Combine Points With Friends and Family

Points Pooling will let 10 people combine points into a single account with no fee. Each account can transfer out up to 500,000 points per year, and each account can receive up to 2 million per year. I asked about monetization of the currency – people using this to sell their points, or hackers using it to steal points – and he emphasized that it was their job to detect fraud and they have systems in place for that. He said it’s “unfair to use a fee as a mechanism to punish members for unlawful or unethical” behavior.


Conrad New York

Long-term Diamond Members Can Extend Status One Time When They Don’t Requalify

The Diamond Extension benefit — the ability for a Diamond with at least 3 years at the tier plus 250 lifetime nights or 500,000 base points — allows a one-time Diamond status extension when not requalifying. It can be requested only by a current Diamond member, so ask for the once in a lifetime status before it expires.

I asked whether they’d consider more than once in a lifetime. For instance, from a family leave perspective, perhaps someone takes off from traveling twice with new children before getting back on the road again. Mark emphasized that as with their lifetime Diamond benefit, they “want[ed] to be sure to get it right,” roll it out and tweak it. In other words this is the least generous they’re going to be, and they might get more generous with it later once they see how members take advantage of it.


View from the Conrad Miami

What Hilton Really Needs to Tackle For Guests

Ultimately these changes are good for using small amounts of points. That’s true for points sharing and for the cash and points slider. Shop with Amazon is almost a non-sequitur because even if more valuable than spending HHonors points on merchandise now, it will almost certainly still be low value.

For people with large point balances, there’s the potential that some redemptions will cost fewer points (but those you’d have probably paid cash for before anyway).

This is probably on net good for the 60 million members, most of whom aren’t super engaged. We don’t know yet whether this is a non-event, modest improvement in value, or devaluation for more engaged members. And the truth is that beyond current stated intentions, the program itself can’t really know either. That will reveal itself in the coming years.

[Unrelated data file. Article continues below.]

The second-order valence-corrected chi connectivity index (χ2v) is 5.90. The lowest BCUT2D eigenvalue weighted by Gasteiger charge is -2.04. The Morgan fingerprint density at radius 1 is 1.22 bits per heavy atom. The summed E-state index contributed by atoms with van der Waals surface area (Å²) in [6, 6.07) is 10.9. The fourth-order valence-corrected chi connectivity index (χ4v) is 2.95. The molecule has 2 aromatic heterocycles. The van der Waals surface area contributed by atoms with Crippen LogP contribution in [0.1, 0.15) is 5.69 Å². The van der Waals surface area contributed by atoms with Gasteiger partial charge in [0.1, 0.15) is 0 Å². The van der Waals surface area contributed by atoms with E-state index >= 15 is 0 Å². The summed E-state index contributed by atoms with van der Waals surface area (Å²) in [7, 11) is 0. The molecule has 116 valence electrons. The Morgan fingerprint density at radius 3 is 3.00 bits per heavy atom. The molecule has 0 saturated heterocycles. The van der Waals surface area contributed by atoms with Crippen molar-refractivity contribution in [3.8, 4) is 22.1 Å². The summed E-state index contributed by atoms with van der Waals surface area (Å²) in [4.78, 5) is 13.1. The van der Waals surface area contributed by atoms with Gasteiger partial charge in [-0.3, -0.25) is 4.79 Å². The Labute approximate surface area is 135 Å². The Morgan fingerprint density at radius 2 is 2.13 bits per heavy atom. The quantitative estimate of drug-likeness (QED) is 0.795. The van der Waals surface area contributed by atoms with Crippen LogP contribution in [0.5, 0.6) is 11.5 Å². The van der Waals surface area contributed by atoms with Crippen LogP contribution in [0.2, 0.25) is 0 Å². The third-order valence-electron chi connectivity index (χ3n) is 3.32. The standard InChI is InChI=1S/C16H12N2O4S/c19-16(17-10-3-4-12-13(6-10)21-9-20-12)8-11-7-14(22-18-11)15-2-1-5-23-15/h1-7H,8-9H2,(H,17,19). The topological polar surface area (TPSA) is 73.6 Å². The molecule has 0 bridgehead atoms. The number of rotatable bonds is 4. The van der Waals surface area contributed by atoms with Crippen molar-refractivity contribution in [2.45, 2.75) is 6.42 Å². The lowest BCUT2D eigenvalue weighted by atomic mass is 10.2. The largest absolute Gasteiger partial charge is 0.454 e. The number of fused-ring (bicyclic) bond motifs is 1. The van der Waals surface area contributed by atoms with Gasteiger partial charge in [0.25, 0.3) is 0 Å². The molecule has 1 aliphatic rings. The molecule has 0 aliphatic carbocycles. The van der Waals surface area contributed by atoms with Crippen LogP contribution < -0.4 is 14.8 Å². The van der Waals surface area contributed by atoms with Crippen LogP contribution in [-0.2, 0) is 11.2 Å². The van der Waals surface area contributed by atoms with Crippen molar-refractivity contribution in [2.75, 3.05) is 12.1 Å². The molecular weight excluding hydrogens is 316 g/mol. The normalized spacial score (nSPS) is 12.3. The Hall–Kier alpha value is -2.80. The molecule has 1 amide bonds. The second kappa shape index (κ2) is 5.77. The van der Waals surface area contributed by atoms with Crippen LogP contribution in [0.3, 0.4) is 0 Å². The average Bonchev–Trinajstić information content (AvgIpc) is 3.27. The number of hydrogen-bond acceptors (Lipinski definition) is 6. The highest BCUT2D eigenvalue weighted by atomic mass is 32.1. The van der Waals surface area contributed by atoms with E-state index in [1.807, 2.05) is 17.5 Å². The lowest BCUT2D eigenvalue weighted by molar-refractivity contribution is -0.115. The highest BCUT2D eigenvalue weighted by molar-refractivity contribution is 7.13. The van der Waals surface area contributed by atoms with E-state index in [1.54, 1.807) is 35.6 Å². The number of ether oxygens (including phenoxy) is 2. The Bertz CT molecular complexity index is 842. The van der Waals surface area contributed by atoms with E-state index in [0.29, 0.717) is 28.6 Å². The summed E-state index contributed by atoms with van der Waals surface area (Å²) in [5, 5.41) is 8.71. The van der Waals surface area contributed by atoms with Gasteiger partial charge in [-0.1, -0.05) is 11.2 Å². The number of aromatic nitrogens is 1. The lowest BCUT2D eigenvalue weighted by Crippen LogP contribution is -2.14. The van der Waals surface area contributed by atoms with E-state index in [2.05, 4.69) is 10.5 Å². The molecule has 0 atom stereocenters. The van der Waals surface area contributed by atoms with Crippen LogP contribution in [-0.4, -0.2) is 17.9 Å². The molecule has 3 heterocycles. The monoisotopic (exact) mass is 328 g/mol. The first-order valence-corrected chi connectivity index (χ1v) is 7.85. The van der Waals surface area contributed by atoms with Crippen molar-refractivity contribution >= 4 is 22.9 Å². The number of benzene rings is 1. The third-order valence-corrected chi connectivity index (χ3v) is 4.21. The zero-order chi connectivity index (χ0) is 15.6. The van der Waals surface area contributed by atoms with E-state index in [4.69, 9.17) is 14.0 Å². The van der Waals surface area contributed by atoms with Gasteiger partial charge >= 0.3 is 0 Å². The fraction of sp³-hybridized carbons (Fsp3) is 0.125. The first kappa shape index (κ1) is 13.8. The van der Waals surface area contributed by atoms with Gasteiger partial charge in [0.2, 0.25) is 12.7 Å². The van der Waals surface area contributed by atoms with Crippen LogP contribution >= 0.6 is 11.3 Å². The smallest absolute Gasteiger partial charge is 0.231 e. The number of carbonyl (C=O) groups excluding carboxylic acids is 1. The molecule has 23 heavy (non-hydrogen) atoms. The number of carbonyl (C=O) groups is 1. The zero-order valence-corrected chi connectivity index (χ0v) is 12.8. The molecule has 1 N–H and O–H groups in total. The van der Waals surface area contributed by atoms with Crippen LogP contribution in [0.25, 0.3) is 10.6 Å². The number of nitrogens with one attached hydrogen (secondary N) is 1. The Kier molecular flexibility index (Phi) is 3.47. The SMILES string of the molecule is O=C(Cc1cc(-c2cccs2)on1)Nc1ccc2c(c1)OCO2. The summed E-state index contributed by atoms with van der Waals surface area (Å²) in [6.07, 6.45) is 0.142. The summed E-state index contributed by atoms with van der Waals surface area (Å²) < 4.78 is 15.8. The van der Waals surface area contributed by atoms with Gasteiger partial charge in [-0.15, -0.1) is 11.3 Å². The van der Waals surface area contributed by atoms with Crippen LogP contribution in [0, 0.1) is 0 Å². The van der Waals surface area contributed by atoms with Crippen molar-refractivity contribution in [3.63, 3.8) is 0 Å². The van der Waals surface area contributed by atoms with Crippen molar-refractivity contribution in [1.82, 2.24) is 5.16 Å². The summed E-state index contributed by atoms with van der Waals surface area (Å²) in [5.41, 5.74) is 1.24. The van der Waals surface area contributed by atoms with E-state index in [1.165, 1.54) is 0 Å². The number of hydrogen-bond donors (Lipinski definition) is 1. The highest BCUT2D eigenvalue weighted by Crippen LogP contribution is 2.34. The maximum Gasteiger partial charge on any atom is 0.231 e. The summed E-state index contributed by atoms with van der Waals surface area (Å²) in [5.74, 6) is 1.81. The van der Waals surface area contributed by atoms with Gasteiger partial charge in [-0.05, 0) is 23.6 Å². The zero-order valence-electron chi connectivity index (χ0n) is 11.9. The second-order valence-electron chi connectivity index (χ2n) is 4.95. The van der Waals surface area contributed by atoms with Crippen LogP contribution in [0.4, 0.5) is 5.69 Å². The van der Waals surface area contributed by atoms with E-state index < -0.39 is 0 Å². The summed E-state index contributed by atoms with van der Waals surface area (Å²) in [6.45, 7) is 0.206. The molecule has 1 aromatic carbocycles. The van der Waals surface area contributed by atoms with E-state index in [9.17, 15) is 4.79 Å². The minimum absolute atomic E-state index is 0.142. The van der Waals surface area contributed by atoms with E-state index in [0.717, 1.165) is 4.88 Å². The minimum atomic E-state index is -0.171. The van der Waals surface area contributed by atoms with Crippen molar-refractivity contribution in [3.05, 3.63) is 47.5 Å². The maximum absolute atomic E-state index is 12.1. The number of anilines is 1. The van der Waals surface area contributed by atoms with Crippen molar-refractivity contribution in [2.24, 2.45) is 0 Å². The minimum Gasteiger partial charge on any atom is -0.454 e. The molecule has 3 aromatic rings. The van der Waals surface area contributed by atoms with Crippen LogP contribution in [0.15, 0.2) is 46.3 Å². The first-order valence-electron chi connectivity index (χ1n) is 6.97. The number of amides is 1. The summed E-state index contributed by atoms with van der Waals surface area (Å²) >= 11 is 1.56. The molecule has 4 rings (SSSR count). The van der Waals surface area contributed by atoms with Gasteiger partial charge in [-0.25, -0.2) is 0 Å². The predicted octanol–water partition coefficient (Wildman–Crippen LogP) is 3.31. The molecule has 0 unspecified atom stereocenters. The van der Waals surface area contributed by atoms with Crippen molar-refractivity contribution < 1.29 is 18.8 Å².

Once in a lifetime Diamond status extension is something they’ll do now on request anyway and what they really need are stronger Diamond benefits.

Loyalty marketing is both recognition and reward. Hilton does the reward piece fairly well, with generous rebates for in-hotel spend and flexible redemptions. Where I believe they need work is on recognition, elite benefits. Hilton doesn’t guarantee late checkout. It doesn’t guarantee, or even offer a path to, suites for top tier members. Both of these things are at the discretion of any given hotel which leaves Hilton behind Starwood and Hyatt (and perhaps soon Marriott, which has already caught up with late check-out).

Mark tells me they’re looking at the technology around upgrades and checkout policies so hopefully we’ll see improvements along those dimensions.

About Gary Leff

Gary Leff is one of the foremost experts in the field of miles, points, and frequent business travel - a topic he has covered since 2002. Co-founder of frequent flyer community InsideFlyer.com, emcee of the Freddie Awards, and named one of the "World's Top Travel Experts" by Conde' Nast Traveler (2010-Present) Gary has been a guest on most major news media, profiled in several top print publications, and published broadly on the topic of consumer loyalty. More About Gary »

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Comments

  1. I always get screwed whenever HHonors “enhances” anything. I never even have to look at the details; I KNOW it’s coming.

  2. @Ted I suggest negatives that could come from this change, but I don’t have any actual information or data to base a negative conclusion on so I merely speculate what downside looks like and share what facts are known.